Then there’s Ron Artest. Debate has raged on all season as to whether L.A. did the right thing by trading Trevor Ariza to get Artest. Well, we’re about to find out. They acquired Artest to shut down the likes of Kevin Durant, Dirk Nowitzki, Carmelo Anthony and LeBron James if they get that far. Anything short of an NBA title would be disappointment.
Do the 2010 Lakers have enough left in the tank? Five rings would give Kobe one fewer than Michael. Don’t think that’s not motivation for a man who wants to be remembered as the best ever. At 31, he’s not getting any younger, considering he’s already been in the league 13 years.
Las Vegas might list the Lakers as favorites to win it all but the road to repeating will not be a walk in the park for last year’s champions.
1 – Will Cleveland finally become witnesses?
Mention the upcoming off-season to a Cavaliers fan and before he tells you that LeBron isn’t going anywhere (which he probably isn’t), he’ll still shudder with nervousness knowing it’s a distinct possibility. Now ask that fan the same question assuming the Cavs don’t win it all and he might just go into convulsions.
The bottom line is LeBron has to win a title for all of our sakes. Otherwise, we’ll be subjected to another summer of will he/won’t he and quite frankly, we’ve had enough of that with Brett Favre.
Once again, the Cavaliers enter the post-season with the league’s best record as well as its most frightening player. This time around, they have one more year of bitterness behind them. Last year, when Orlando eliminated Cleveland from the playoffs, LeBron left the court without shaking his opponents’ hands, a move he still hasn’t lived down. If it comes to pass, this year’s Cleveland-Orlando series will be one you will NOT want to miss.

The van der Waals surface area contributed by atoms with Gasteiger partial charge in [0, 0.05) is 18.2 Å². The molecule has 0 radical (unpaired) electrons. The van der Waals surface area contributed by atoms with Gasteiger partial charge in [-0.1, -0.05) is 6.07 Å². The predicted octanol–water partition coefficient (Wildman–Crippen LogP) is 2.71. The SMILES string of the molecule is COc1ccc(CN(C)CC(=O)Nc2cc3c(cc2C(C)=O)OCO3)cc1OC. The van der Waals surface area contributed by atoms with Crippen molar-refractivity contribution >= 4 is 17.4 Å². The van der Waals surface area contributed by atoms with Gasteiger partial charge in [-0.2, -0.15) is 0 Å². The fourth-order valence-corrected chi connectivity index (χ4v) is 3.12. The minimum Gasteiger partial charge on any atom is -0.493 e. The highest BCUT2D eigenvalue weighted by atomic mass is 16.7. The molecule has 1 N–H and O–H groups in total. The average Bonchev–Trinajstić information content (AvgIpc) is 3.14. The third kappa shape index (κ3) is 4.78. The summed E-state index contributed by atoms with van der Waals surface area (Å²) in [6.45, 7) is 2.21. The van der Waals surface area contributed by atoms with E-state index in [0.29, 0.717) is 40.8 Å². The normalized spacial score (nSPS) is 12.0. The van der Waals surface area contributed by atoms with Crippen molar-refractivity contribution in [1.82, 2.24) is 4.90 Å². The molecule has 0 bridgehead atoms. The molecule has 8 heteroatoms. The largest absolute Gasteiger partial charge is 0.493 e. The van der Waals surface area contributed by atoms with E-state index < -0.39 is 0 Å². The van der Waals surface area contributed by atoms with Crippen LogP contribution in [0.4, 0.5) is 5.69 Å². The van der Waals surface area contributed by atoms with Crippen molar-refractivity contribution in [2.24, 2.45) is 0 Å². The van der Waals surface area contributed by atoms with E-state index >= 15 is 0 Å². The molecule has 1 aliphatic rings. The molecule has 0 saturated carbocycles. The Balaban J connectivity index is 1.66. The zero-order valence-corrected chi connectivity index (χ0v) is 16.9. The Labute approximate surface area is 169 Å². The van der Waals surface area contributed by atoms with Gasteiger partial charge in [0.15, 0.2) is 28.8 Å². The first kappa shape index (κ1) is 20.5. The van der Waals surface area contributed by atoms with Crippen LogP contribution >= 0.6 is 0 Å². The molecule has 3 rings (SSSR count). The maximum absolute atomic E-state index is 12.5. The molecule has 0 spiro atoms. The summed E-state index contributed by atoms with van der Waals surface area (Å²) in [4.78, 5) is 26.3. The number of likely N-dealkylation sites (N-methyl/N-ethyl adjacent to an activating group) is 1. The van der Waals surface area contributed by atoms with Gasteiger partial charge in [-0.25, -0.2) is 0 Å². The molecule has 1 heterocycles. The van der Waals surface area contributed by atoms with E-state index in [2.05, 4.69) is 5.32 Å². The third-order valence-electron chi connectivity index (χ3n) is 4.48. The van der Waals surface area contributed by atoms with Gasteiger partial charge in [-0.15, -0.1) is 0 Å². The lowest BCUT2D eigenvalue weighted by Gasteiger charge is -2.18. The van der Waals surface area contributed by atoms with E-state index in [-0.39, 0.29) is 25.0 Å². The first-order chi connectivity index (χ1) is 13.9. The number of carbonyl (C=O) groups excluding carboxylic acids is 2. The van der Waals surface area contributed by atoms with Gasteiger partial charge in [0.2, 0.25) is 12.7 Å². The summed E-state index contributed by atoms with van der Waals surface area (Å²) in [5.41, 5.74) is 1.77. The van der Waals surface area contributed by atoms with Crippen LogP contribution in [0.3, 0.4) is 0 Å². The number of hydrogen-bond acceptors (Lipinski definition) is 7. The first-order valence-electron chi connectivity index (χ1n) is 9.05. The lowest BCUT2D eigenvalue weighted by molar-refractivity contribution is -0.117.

To combat the man-child Dwight Howard, the Cavaliers landed the aging Shaquille O’Neal, who has missed the last two months due to thumb surgery. Shaq will be ready for the playoffs but his weight, conditioning and now finger are a concern.
In mid-February, the Cavs also landed Antawn Jamison to add another offensive post presence. They lost the first two games he played but then won 14 of their next 15. Jamison will definitely present match-up problems for Orlando, who lack a decent, defensive power forward.
Cleveland’s frontcourt still boasts Anderson Varejao, JJ Hickson, Jamario Moon and the second coming of Zydrunas Ilgauskas. Their backcourt is once again solid with Mo Williams, Delonte West, Anthony Parker and Daniel Gibson. Oh, and they also have Sebastian Telfair. It will be VERY interesting to see how many minutes Telfair will get in crunch time.
LeBron’s future status as a Cavalier isn’t the only thing on the line this post-season for Cleveland. There’s also Mike Brown’s job. It’s hard to imagine Brown keeping his job if Cleveland doesn’t win it all.
Picture if you will… Cleveland loses in the playoffs and fires Brown. Phil Jackson retires from Los Angeles after winning another title… then returns to the NBA one last time to coach LeBron James in Cleveland. I’m not one to start rumors but that scenario doesn’t sound all that preposterous, does it?